Bedtime: Sleeping in a tent might feel very strange to your baby, especially if they don't usually co-sleep with mom and dad. They might find it comforting to have familiar bedtime things close to them. If you have any nightly rituals involving kisses or lullabies, make sure to go through the usual motions.

Changing: Change them the exact same way that you do at home. This isn't the time to experiment with something new.

Safety Considerations When Camping With a Baby

People go camping with their babies every day. It can be safe, fun, and memorable for everyone. You just have to be vigilant about the increased risks when you're in the big wide world rather than your safe and baby-proofed home.

Here are just a few things to remember as you're in the wilderness:

  • Accidents can happen around fire and water.
  • Wild animals can be attracted to cries, smells, and leftover food or garbage from babies.
  • Toddling infants can stumble into places that they shouldn't be.
  • No one can control the weather.

Be smart. Be prepared. Bring a first-aid kit with you, and no matter where you're going, make sure that you have local emergency numbers stored in your phone. A little preparation today can save you a lot of panic tomorrow.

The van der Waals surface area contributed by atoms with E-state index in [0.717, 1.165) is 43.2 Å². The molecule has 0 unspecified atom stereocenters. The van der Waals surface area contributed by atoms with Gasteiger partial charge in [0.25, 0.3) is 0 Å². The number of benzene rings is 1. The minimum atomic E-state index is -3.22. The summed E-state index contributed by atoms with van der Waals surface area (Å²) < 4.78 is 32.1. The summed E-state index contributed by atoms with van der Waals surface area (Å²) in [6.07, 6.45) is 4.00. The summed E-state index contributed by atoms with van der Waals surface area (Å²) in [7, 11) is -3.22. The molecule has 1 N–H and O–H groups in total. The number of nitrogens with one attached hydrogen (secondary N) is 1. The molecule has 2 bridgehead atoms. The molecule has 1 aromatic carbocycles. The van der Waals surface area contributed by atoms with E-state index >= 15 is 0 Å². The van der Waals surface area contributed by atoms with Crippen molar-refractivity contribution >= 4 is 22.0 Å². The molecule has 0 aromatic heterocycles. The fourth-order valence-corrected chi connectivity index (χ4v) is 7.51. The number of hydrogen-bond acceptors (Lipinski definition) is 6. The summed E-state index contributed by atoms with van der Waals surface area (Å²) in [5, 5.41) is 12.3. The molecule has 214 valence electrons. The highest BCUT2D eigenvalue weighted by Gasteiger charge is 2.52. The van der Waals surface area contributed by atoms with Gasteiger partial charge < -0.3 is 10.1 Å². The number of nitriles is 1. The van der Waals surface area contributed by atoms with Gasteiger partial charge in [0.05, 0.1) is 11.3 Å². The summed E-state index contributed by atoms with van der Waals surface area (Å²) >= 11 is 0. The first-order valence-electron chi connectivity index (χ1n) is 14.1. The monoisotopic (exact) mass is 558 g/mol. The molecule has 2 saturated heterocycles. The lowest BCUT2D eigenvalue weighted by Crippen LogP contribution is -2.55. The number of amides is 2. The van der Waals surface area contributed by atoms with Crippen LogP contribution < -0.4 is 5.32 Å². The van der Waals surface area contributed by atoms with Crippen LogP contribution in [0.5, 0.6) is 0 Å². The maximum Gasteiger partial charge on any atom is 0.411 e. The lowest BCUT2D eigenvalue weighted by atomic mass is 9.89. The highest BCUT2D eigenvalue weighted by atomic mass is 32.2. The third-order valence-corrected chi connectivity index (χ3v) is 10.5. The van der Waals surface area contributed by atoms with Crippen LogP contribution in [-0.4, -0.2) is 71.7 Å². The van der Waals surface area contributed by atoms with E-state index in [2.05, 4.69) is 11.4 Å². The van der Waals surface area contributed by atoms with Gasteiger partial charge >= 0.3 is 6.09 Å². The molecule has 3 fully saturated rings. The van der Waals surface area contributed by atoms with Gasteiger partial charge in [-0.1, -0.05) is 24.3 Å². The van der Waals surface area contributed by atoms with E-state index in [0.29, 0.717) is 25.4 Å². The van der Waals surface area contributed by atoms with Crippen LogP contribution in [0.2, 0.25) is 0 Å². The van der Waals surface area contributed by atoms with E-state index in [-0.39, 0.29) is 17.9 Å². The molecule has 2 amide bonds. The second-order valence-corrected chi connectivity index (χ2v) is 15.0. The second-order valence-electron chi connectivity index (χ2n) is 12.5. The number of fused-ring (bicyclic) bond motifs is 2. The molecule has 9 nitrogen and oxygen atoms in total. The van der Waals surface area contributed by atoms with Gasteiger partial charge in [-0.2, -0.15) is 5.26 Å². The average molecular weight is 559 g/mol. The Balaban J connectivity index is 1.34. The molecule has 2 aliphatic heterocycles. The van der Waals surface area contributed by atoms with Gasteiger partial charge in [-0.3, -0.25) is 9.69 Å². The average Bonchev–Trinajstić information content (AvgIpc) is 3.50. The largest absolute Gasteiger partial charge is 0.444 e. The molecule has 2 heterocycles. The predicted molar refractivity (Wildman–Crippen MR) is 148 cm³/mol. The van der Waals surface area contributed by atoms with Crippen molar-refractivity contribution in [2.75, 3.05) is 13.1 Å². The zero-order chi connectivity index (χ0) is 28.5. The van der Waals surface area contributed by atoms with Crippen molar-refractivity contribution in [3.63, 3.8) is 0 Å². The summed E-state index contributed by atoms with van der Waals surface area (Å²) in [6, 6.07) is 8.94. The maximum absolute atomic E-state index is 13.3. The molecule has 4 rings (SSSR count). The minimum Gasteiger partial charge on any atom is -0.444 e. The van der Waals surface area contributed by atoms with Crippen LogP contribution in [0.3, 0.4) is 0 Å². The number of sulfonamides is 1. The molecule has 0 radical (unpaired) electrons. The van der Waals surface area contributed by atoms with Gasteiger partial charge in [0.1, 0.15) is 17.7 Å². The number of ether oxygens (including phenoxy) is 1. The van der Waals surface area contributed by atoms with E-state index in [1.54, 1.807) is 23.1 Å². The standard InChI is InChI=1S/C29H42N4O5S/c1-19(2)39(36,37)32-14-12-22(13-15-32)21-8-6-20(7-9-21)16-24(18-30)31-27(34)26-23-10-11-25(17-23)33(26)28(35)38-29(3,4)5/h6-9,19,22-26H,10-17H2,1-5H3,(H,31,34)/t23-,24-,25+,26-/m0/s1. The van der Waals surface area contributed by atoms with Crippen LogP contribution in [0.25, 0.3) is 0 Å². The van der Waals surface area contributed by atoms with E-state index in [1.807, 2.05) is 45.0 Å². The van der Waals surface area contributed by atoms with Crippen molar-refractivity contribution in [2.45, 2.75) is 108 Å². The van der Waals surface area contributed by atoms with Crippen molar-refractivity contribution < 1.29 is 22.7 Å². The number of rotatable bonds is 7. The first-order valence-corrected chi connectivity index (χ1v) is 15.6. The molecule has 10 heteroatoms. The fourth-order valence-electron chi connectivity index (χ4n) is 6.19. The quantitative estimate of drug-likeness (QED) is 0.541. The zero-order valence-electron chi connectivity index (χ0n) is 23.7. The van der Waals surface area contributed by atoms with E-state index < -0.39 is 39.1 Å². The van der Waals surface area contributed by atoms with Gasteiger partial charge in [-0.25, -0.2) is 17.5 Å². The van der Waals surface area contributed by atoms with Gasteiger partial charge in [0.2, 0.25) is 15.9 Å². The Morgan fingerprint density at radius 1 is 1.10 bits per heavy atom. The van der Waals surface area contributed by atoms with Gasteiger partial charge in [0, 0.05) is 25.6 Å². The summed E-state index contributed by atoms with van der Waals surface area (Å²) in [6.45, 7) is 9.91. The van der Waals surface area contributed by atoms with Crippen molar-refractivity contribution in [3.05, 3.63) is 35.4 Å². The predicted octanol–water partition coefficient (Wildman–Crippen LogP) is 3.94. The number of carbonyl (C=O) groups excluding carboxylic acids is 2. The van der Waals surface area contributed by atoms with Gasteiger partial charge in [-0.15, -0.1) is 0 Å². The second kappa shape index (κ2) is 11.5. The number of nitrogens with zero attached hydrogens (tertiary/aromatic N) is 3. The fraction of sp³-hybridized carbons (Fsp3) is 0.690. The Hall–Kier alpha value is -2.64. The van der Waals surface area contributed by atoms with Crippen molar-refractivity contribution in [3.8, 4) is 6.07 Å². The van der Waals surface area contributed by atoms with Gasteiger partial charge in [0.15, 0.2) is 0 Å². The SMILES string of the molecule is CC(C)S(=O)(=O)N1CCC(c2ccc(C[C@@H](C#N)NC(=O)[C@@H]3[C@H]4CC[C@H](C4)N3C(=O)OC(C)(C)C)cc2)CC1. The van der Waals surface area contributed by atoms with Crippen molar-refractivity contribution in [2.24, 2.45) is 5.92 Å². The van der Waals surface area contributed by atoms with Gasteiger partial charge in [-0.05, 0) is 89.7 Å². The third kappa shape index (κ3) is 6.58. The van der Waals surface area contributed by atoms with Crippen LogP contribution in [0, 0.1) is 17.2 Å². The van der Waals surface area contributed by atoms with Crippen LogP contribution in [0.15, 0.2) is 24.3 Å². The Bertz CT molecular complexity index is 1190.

RELATED: Camping With Kids Checklist

General Tips for Camping With a Baby

Bring more diapers than you think you'll need. Don't skimp on the wipes and powders, either. Make sure that you have a disposal plan in place. Are there garbage bins at the campsite? Are you bringing an airtight bag for your soiled cloth diapers?

Bring a few of their favorite items from home. A well-loved blanket or an engrossing toy can keep them calm while you're attending matters around your camp.

Don't overdo the gear. Do you really need a changing pad, a sleeping pad, and a playing pad? If your tent has a screened-in sun room, can you skip the outdoor playpen?

These are just a few hacks that can prevent fussing from babies on their first camping trips. Learn from the wisdom of parents who came before you and take this advice to heart!